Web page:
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EXCLUSIVE: Governor Reeves talks...

EXCLUSIVE: Governor Reeves talks Initiative 65 ruling, SCOTUS abortion case, more with Y’all Politics

By: Frank Corder - May 18, 2021

Mississippi Governor Tate Reeves joined Y’all Politics on Tuesday for an exclusive interview where he discussed his thoughts on the recent ruling by the state Supreme Court on Initiative 65 and the initiative process, a possible income tax elimination in the 2022 session, and the case before the U.S. Supreme Court regarding the 15-week abortion ban.

Watch the full interview with Governor Reeves below.

Initiative 65 and the Initiative Process

Reeves said a special session to address the medical marijuana program was a possibility.

“There’s a lot of conservations that have to happen,” Governor Reeves said. “There’s got to be a consensus formed on what that program may look like prior to a special session being called on this particular topic.”

Tackling the initiative process is a bit different, in that it will require the Legislature to put a referendum on the ballot for voters to amend the state constitution and change the language that is currently in question. No statewide General Election is scheduled until November 2022.

Income Tax Elimination

Governor Reeves said his office is working with legislative leaders to get on the same page to eliminate the state income tax.

“I’m extremely encouraged that we have general consensus that this is a direction we want to move to eliminate the income tax,” Reeves said, noting that throughout the last session all state leaders have gotten on board the idea after we called for it in his State of the State Address.

As for any forms of tax swaps to offset revenues, Reeves said he is “for eliminating taxes, not for swapping taxes.”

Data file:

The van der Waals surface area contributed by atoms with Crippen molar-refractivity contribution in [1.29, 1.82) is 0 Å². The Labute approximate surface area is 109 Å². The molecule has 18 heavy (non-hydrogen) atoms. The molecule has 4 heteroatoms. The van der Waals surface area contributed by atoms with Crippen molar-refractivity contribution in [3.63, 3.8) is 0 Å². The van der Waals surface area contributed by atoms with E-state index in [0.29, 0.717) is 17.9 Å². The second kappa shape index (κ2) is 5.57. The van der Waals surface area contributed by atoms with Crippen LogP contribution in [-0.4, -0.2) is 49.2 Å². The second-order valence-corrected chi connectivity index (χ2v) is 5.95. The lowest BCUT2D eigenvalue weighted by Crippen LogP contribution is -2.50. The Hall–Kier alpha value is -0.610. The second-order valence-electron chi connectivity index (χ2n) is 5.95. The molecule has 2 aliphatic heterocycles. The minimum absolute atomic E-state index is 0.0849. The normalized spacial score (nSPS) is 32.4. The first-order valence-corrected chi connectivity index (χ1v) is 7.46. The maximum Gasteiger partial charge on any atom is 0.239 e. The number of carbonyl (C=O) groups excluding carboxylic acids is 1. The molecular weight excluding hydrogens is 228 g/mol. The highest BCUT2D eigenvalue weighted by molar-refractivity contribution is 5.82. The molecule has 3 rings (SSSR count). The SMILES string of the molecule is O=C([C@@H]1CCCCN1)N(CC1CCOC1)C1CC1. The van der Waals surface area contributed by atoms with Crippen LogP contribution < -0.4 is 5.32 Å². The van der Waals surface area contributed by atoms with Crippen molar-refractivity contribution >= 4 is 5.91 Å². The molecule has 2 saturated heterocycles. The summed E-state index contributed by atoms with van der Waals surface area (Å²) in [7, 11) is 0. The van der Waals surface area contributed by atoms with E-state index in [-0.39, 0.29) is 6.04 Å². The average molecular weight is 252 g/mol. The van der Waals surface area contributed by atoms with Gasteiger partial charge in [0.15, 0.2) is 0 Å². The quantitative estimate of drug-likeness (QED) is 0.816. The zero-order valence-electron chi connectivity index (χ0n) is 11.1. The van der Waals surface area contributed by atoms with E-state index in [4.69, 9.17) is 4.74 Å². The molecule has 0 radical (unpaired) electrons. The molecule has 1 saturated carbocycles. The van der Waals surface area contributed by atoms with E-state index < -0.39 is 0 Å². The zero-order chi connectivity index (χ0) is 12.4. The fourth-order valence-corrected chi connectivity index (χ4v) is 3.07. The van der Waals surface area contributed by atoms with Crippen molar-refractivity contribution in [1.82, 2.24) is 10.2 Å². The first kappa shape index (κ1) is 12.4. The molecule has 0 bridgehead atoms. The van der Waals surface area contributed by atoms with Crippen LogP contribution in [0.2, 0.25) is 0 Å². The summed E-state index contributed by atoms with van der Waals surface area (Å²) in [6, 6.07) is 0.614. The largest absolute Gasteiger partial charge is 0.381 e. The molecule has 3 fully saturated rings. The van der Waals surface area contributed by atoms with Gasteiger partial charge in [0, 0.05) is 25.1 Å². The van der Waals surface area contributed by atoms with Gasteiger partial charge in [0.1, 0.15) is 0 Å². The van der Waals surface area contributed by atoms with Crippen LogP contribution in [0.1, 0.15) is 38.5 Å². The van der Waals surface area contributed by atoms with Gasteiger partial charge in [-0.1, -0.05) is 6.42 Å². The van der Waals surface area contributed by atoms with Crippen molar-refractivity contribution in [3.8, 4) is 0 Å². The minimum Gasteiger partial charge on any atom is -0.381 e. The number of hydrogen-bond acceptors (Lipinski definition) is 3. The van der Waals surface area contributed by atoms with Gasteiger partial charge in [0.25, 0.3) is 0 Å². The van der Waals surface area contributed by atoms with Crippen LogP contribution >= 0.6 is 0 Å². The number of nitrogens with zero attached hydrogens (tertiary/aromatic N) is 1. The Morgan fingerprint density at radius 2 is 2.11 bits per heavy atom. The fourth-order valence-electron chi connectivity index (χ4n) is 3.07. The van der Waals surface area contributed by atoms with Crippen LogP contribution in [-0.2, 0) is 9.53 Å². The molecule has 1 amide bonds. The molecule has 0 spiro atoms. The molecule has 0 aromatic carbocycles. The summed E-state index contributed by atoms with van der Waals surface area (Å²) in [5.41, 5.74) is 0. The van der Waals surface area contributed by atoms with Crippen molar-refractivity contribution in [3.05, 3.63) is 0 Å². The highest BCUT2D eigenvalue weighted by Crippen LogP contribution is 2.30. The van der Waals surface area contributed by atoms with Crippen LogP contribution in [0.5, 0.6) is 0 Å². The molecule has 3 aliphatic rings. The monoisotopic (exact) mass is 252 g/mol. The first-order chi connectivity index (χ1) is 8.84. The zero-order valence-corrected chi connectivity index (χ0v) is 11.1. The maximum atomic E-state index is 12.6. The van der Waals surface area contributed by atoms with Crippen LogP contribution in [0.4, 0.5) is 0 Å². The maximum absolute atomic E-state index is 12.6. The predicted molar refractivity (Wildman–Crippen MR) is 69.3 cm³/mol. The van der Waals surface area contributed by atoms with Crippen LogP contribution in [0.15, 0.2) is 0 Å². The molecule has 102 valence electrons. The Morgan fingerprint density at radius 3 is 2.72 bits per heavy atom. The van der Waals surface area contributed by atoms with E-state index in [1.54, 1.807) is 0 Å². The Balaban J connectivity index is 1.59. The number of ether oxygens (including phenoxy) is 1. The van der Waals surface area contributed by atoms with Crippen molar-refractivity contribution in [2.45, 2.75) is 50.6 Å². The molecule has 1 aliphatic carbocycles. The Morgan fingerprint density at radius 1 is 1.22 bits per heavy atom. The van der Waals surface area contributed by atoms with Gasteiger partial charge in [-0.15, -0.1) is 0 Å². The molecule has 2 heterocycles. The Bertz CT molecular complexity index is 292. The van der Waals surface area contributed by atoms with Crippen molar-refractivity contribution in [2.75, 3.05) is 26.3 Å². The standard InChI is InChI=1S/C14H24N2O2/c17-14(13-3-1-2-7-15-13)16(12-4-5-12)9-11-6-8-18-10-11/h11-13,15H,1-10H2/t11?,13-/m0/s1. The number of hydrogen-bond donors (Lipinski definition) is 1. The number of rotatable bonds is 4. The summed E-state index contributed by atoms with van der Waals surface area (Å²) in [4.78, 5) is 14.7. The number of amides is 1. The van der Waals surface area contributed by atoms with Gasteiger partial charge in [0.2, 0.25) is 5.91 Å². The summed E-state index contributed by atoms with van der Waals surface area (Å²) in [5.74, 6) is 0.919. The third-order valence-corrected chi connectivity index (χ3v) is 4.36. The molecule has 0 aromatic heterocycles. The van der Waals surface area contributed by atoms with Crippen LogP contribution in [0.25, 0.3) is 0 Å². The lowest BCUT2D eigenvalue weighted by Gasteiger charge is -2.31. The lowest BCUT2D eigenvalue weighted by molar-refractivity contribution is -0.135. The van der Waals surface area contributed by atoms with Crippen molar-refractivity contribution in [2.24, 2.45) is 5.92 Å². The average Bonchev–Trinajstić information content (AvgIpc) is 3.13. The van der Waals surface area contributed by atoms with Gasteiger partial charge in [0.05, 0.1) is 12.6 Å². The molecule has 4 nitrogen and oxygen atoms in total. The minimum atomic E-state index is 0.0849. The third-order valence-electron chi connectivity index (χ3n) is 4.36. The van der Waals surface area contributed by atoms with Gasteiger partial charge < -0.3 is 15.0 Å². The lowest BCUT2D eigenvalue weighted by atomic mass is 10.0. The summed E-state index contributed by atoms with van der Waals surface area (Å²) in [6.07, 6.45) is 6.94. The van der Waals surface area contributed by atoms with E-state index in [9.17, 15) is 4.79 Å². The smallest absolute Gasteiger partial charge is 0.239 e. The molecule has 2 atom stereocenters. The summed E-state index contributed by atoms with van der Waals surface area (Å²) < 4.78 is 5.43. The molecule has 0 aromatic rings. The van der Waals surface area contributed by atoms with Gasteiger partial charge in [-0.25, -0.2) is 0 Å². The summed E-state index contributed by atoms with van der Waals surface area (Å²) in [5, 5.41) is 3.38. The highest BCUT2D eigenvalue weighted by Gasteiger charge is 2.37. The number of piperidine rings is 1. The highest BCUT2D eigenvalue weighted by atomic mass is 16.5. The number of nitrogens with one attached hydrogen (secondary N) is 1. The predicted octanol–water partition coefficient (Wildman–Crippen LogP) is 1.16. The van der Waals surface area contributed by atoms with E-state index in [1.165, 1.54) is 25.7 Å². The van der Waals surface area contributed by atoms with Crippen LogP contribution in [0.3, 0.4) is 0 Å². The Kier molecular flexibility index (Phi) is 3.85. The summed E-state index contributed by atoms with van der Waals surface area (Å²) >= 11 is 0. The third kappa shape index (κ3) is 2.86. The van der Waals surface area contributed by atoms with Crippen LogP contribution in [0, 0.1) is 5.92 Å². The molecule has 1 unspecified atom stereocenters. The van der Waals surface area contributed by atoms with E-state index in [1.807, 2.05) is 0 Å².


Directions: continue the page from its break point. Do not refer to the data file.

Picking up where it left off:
The Governor noted that the “naysayers” were against the 2016 income tax cut, saying it would lead to fiscal calamity. However, Mississippi is in the best financial shape in the state’s history, Reeves says, with revenues currently $800 million over this fiscal year’s estimates.

SCOTUS Considering 15-week Abortion Ban

Governor Reeves said he was pleased that the U.S. Supreme Court is considering Mississippi’s 15-week abortion law, saying the case will have potential ramifications in many states.  He said that while Democrats may use this as an excuse to further calls to increase the size of the court, the reason the case is relevant now is clear: the science.

“On this particular case, the far left wants to argue that this case is going to be heard because the court has changed,” Reeves said. “But make no mistake, the reason this case is being heard is not because the court has changed, but because the science has changed.”

The Governor said the science on when an infant’s heart begins beating, their lungs are being formed, and when that life can live outside the womb has advanced since Roe v. Wade was decided in the 1970s.

COVID Actions

Governor Reeves stated that he does not expect any mask mandates to be reinstated once his current order expires, namely those related to K-12 schools. This means masks will not be required for students heading into next school year, which will begin for most students in August 2021.

The vast majority of public schools in Mississippi have been open for in-person learning since August 2020 and are ending their current school year later this month.

Reeves also recently announced that Mississippi would end accepting the additional federal pandemic unemployment benefits on June 12th. The Governor said the circumstances have changed over the past year, and workers have opportunity to get back to work across the state.

About the Author(s)
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Frank Corder

Frank Corder is a native of Pascagoula. For nearly two decades, he has reported and offered analysis on government, public policy, business and matters of faith. Frank’s interviews, articles, and columns have been shared throughout Mississippi as well as in national publications such as the Daily Caller. He is a frequent guest on radio and television, providing insight and commentary on the inner workings of the Magnolia State. Frank has served his community in both elected and appointed public office, hosted his own local radio and television programs, and managed private businesses all while being an engaged husband and father. Email Frank: